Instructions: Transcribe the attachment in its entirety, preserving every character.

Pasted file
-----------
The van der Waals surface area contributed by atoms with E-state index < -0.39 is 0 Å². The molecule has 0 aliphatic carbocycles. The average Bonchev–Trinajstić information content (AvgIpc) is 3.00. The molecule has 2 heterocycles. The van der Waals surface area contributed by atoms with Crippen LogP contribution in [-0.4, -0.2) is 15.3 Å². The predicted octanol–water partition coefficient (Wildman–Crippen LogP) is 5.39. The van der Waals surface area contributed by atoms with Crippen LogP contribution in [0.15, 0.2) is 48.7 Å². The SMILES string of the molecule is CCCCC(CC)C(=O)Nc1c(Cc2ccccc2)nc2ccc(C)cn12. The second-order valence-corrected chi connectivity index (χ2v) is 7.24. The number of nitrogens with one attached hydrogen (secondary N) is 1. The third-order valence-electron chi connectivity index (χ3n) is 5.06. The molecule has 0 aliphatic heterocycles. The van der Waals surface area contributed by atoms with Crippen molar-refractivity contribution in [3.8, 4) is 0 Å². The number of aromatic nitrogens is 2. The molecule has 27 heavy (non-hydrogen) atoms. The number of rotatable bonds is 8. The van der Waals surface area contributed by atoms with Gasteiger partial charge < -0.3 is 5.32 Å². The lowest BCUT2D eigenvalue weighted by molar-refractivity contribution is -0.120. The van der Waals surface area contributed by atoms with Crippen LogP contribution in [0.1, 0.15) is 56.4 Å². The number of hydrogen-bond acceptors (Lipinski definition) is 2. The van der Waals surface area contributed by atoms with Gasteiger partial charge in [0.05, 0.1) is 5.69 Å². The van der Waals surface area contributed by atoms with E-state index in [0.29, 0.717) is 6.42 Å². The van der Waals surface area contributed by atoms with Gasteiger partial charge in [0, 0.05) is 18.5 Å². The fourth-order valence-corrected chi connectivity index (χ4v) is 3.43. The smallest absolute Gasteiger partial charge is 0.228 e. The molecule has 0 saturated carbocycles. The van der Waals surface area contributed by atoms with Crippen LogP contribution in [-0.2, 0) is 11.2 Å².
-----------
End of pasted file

The van der Waals surface area contributed by atoms with E-state index < -0.39 is 0 Å². The molecule has 0 aliphatic carbocycles. The average Bonchev–Trinajstić information content (AvgIpc) is 3.00. The molecule has 2 heterocycles. The van der Waals surface area contributed by atoms with Crippen LogP contribution in [-0.4, -0.2) is 15.3 Å². The predicted octanol–water partition coefficient (Wildman–Crippen LogP) is 5.39. The van der Waals surface area contributed by atoms with Crippen LogP contribution in [0.15, 0.2) is 48.7 Å². The SMILES string of the molecule is CCCCC(CC)C(=O)Nc1c(Cc2ccccc2)nc2ccc(C)cn12. The second-order valence-corrected chi connectivity index (χ2v) is 7.24. The number of nitrogens with one attached hydrogen (secondary N) is 1. The third-order valence-electron chi connectivity index (χ3n) is 5.06. The molecule has 0 aliphatic heterocycles. The van der Waals surface area contributed by atoms with Crippen molar-refractivity contribution in [3.8, 4) is 0 Å². The number of aromatic nitrogens is 2. The molecule has 27 heavy (non-hydrogen) atoms. The number of rotatable bonds is 8. The van der Waals surface area contributed by atoms with Gasteiger partial charge < -0.3 is 5.32 Å². The lowest BCUT2D eigenvalue weighted by molar-refractivity contribution is -0.120. The van der Waals surface area contributed by atoms with Crippen LogP contribution in [0.1, 0.15) is 56.4 Å². The number of hydrogen-bond acceptors (Lipinski definition) is 2. The van der Waals surface area contributed by atoms with Gasteiger partial charge in [0.05, 0.1) is 5.69 Å². The van der Waals surface area contributed by atoms with E-state index in [0.29, 0.717) is 6.42 Å². The van der Waals surface area contributed by atoms with Gasteiger partial charge in [0, 0.05) is 18.5 Å². The fourth-order valence-corrected chi connectivity index (χ4v) is 3.43. The smallest absolute Gasteiger partial charge is 0.228 e. The molecule has 0 saturated carbocycles. The van der Waals surface area contributed by atoms with Crippen LogP contribution in [-0.2, 0) is 11.2 Å².